--> Preliminary Geochemical Study of Afghanistan and Tajikistan Petroleum and Source Rocks, by Ronald J. Hill, Paul G. Lillis, J. David King, Tim Klett, Gregory Ulmishek, Craig Wandrey, Amir Zada Abdul, Amir Mohammad Selab, K. Khalikov, and Khayot Z. Latyfov; #90052 (2006)

Datapages, Inc.Print this page

Preliminary Geochemical Study of Afghanistan and Tajikistan Petroleum and Source Rocks

Ronald J. Hill1, Paul G. Lillis1, J. David King1, Tim Klett1, Gregory Ulmishek1, Craig Wandrey1, Amir Zada Abdul2, Amir Mohammad Selab2, K. Khalikov3, and Khayot Z. Latyfov3
1 U.S. Geological Survey, Denver, CO
2 Afghanistan Ministry of Mines and Industry, Kabul, Afghanistan
3 Tajikistan Ministry of Energy, Dushanbe, Tajikistan

Petroleum, natural gas, and potential source rock samples were collected from Afghanistan and Tajikistan as part of a study to assess the petroleum resource potential of Afghanistan. Samples from Tajikistan are important for developing a regional petroleum system framework for evaluating resource potential. Three potential Paleogene source rock horizons were identified from core and outcrop analysis, with total organic carbon values of 2.8%, 13.9%, and 19.7% and Rock Eval hydrogen indices (mgHC/gTOC) of 800, 569 and 519, respectively. Biomarker and stable carbon isotope analysis of rock extracts demonstrate the presence of three distinct organic geochemical facies, indicating the possibility that three individual petroleum systems are represented.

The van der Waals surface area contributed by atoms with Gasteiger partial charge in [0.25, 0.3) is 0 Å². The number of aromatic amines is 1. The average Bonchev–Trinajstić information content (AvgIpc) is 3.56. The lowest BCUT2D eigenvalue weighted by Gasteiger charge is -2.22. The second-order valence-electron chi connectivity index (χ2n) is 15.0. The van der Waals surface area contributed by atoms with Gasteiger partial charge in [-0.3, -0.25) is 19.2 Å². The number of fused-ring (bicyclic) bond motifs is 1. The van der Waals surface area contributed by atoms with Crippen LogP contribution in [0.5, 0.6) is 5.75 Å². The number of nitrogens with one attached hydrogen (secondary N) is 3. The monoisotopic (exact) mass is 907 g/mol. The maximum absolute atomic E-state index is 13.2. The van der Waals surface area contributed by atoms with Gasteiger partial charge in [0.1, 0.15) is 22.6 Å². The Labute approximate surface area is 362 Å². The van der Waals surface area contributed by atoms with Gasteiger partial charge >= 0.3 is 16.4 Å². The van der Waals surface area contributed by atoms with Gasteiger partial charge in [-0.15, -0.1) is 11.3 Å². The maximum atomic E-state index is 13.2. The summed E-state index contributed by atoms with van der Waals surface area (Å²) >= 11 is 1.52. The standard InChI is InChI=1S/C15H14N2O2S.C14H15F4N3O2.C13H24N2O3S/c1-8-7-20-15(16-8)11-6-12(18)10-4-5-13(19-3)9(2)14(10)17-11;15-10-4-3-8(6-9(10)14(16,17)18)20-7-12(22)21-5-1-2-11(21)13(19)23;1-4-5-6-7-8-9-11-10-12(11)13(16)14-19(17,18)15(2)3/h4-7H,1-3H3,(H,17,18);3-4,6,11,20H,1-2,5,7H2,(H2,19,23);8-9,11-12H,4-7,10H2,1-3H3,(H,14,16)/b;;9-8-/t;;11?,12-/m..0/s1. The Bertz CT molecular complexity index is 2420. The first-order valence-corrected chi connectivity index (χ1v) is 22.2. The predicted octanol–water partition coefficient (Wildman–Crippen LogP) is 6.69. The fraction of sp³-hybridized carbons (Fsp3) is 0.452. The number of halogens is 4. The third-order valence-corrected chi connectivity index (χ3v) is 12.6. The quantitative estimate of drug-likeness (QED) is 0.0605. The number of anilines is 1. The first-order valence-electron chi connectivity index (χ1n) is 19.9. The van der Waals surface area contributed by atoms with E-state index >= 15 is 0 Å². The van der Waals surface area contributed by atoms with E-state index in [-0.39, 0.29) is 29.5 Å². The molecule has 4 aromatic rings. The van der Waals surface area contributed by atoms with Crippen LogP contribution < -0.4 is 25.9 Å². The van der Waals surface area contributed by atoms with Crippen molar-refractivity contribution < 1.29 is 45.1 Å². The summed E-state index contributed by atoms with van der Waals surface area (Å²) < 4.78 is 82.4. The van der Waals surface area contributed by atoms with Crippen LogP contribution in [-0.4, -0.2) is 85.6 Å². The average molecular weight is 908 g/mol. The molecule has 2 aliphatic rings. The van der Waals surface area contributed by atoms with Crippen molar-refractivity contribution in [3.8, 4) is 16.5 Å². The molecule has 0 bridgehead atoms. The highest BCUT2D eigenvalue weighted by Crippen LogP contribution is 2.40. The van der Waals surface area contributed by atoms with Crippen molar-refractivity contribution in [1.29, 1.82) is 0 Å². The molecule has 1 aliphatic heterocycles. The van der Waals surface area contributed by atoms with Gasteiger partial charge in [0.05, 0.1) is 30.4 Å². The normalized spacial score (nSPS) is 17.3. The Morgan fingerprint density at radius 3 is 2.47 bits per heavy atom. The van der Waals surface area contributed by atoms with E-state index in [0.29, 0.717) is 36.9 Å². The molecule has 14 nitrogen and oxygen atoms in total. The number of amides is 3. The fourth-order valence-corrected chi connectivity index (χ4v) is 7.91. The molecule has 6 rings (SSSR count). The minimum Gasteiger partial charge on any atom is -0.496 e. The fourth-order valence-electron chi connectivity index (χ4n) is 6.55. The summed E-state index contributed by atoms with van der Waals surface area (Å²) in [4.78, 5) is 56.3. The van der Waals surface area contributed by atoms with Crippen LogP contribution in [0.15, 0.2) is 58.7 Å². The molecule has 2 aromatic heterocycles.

Oils were collected from the Angot and Akhmadabad fields, Afghanistan, and from the Bishtentyak and the Shaambari fields, Tajikistan. Geochemical analyses of the Angot oils indicate generation from a possible Jurassic carbonate source rock, whereas Akhmadabad oil is biodegraded and derived from a marine shale. Oils from Tajikistan are from marine shale and marl and are geochemical distinct from the Afghan oils. None of the oils, however, correlate with the sampled Paleogene source rocks, indicating that as many as seven source rocks may have contributed petroleum to the petroleum systems in the region.

Gases, obtained from the Khaja Gagerdak and the Jarquduk fields in Afghanistan, are thermogenic and the Khaja Gagerdak samples (wetness ~ 0.03%; methane δ13C1 = -27.6‰) are interpreted to be higher maturity than the Jarquduk samples (wetness ~ 1.5%; methane δ13C1 = -31.1‰), based on molecular and isotopic compositions.